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Changing others by changing yourself first

'Coach Kriengsak, I recently watched a YouTube clip called 'Next Generation Leadership' by Harvard CPL," Khun Sutee tells me. "There was a question: 'What one trait or skill that has made you successful in the past up to this point do you need to change move forward as a leader?' I'd like to discuss this."

"Khun Sutee, that's a great question. So what one thing would you like to change?"

"Coach, I want to spend my time more wisely. In the past, I've been patient with everyone who reports directly to me. Whenever anyone needs to discuss a business case with me, I'll allow them to talk until they finish. That works well for those who are effective presenters.

"However, I have one person who is very smart but spends too long presenting his cases. The others usually need 10 minutes a session, but Khun Prayad takes 20 minutes. I meet with each of my six direct reports an average of three times a week. If Khun Prayad could spend the same amount of time with me as the other five, I'd have more time to do other things."

"Khun Sutee, what do you think is behind Khun Prayad's behaviour?"

"I don't know. Coach, from your experience what makes people give too much information during a presentation?"

"There are five types of overpresenters:

1. The Bombarder: Wants the boss to have more than enough information.

2. The Carer: Wants to show how much he cares by offering all he can to the boss.

3. The Achiever: Wants the boss to know how much effort he's put into this work.

4. The Historian: Wants the boss to know the complete background and history.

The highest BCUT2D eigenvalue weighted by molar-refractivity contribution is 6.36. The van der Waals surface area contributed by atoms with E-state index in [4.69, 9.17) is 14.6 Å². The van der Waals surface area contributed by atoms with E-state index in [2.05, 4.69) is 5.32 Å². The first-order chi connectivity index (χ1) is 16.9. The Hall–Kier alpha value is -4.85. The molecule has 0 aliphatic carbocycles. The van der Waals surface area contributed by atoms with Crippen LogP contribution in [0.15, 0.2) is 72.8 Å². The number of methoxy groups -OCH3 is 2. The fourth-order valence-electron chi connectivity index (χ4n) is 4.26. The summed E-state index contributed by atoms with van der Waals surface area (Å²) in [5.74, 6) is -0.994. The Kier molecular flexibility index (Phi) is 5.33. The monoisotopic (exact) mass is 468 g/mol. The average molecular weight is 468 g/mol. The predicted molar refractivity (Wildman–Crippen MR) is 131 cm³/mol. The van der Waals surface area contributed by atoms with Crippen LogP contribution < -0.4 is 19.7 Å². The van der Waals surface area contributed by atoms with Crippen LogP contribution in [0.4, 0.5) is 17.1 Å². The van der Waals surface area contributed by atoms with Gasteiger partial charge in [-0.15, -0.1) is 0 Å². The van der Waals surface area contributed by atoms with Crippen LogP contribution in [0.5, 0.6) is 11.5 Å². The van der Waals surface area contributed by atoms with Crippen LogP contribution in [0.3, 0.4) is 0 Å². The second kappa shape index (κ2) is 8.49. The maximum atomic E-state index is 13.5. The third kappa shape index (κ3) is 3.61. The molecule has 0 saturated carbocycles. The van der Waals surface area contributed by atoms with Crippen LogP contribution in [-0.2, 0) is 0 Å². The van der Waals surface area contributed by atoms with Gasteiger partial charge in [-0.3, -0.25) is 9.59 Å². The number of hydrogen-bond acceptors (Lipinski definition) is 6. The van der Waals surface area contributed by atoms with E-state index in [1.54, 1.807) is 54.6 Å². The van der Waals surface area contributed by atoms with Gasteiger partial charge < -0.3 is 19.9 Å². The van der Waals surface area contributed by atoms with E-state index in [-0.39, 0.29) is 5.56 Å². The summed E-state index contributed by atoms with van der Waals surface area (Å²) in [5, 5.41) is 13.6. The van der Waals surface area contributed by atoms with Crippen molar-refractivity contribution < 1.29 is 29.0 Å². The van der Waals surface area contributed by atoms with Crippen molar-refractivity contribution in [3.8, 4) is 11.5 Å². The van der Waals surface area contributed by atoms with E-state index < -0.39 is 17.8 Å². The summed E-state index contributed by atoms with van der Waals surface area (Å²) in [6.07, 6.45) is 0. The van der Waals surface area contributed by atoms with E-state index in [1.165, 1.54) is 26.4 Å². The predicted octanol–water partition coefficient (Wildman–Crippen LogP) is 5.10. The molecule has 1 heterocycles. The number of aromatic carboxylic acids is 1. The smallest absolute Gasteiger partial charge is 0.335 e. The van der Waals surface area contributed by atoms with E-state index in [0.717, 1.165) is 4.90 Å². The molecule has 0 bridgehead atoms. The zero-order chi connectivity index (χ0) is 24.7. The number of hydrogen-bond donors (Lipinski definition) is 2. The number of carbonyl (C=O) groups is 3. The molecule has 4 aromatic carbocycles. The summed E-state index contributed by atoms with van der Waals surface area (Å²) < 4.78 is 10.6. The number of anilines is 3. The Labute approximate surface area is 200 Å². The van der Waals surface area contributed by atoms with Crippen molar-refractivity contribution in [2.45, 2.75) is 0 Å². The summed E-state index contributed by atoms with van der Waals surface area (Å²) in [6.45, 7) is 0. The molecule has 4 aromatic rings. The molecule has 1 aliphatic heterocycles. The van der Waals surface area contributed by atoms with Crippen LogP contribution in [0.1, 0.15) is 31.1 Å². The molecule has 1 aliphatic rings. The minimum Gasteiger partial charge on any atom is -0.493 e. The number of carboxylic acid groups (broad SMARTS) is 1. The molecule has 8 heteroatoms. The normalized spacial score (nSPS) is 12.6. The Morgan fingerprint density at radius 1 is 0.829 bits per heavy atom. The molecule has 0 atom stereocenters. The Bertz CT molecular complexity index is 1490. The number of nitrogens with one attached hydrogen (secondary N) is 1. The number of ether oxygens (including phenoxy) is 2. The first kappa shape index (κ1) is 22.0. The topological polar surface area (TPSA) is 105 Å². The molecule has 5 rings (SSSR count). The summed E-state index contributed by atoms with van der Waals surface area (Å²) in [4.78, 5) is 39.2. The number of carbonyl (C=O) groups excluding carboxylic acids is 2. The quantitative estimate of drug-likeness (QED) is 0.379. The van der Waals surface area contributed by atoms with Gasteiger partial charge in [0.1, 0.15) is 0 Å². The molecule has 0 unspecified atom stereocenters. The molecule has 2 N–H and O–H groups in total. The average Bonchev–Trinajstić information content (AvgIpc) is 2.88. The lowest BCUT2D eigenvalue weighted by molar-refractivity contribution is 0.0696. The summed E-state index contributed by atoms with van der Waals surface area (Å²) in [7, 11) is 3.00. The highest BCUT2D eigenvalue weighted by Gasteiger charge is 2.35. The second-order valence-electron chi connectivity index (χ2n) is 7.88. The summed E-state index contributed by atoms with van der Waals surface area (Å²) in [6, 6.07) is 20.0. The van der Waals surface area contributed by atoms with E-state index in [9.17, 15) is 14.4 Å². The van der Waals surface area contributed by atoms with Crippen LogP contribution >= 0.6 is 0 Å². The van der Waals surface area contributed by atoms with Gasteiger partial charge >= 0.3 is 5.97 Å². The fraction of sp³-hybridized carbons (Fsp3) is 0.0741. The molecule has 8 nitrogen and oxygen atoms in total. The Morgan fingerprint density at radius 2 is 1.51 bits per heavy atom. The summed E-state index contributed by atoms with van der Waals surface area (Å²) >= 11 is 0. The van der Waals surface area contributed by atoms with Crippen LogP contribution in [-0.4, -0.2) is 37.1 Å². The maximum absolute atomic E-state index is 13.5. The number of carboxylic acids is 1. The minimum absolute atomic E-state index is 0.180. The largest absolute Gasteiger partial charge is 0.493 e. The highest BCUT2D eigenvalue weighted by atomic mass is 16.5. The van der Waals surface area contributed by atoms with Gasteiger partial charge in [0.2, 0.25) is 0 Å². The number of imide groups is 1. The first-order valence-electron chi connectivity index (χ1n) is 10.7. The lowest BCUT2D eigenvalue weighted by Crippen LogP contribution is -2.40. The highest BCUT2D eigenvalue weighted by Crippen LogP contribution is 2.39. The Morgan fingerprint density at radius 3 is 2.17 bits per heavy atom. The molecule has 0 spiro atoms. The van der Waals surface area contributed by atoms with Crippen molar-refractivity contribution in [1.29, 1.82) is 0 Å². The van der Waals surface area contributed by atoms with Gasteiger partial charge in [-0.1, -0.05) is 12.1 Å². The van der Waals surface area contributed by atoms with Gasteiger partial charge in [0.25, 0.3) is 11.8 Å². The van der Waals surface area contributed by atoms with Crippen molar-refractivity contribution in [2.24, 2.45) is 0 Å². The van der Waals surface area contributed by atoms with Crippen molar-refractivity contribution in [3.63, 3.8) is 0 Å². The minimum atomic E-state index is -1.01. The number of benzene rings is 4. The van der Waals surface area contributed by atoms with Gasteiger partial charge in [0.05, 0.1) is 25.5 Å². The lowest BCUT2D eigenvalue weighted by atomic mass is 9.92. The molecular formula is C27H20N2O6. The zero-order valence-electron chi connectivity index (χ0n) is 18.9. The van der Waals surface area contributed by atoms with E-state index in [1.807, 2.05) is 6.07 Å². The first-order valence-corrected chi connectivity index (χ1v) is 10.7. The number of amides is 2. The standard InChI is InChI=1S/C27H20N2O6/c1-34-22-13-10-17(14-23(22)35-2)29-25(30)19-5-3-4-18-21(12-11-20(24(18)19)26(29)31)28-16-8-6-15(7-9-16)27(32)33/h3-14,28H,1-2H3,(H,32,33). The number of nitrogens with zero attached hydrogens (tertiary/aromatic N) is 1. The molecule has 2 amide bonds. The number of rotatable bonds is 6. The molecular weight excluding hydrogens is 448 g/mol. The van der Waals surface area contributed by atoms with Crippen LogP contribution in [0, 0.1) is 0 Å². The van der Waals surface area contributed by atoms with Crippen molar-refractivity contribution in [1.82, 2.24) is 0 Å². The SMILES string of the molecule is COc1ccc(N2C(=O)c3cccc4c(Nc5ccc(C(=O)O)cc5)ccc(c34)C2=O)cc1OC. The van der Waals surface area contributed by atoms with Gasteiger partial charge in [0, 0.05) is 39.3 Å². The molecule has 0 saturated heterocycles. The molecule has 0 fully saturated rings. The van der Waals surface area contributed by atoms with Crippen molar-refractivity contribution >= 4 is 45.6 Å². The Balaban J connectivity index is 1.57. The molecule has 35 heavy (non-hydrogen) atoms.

5. The Rationaliser: Wants the boss to understand his logic and rationale."

"But Coach, these are all good intentions," Khun Suttee says.

"You're right, Khun Sutee. Unfortunately, good intentions used inappropriately end up turning into bad intentions."

He nods.

"Khun Sutee, which one do you think best describes Khun Prayad?" I ask.

"Coach, I think he's a Rationaliser. He wants me to understand his logic and the rationale behind his presentation," Khun Sutee says.

"Okay. So what will you do next?"

"I think I must first confirm with him first whether my assumption is correct."

"Assume you're right. What next?"

"Coach, I'll tell him what he does is based on good intentions, and I'm grateful for it. He wants me to understand his logic. But I don't need to understand the logic for each presentation. I need to know the result of his presentation -- just get to the point. Hence, please treat me as a customer. He loves cooking, so I'll use a cooking analogy. Just give me a great dish -- I don't want to know the rationale behind his cooking. if I really want to know, I'll ask."

"How do you think he'll react?"

"Actually, I think if I just explain it like that, he may not get it."

"Why not?"

"He's the kind of person who wants to know all the factors affecting a decision. If I present any decision to him, I'll need to lay out the logic of the decision carefully. I'll need to explain to him more than I do to the others."

"OK. How would you present the rationale to him?"

"Using facts and figures. At present, I have six direct reports. On the average, I meet with each person three times a week for one-on-one discussion, spending 10 minutes with each of the other five and 20 minutes with him. Hence, I spend 150 minutes a week for five people and 60 minutes for one person.

If he could manage to keep his presentations down to 10 minutes, I'd gain 30 minutes a week -- 52 weeks in a year equals 1,560 minutes or 26 hours. This is a time gain that our company could use."

"That's good. I think he'll get the idea," I say.

"But Coach, I feel uncomfortable having to do this. It's like teaching my son to do homework. I think Khun Prayad is a very senior person -- he shouldn't need me to treat him like this."

"Why not?"

"Because if I were him, I'd feel uncomfortable listening to my boss lecture me like this."

"Khun Sutee, could you repeat your last sentence again please?"

"Because if I were him ..." He pauses, then exclaims: "Aha! I use myself as a standard. What I really need is to approach him according to his preferred style, not mine. I got it!"

"All right. Let's stop here and follow up next time."

Kriengsak Niratpattanasai provides executive coaching in leadership and diversity management under TheCoach brand. He can be reached at Daily inspirational quotations can be found on his Facebook fan page: Previous articles are archived at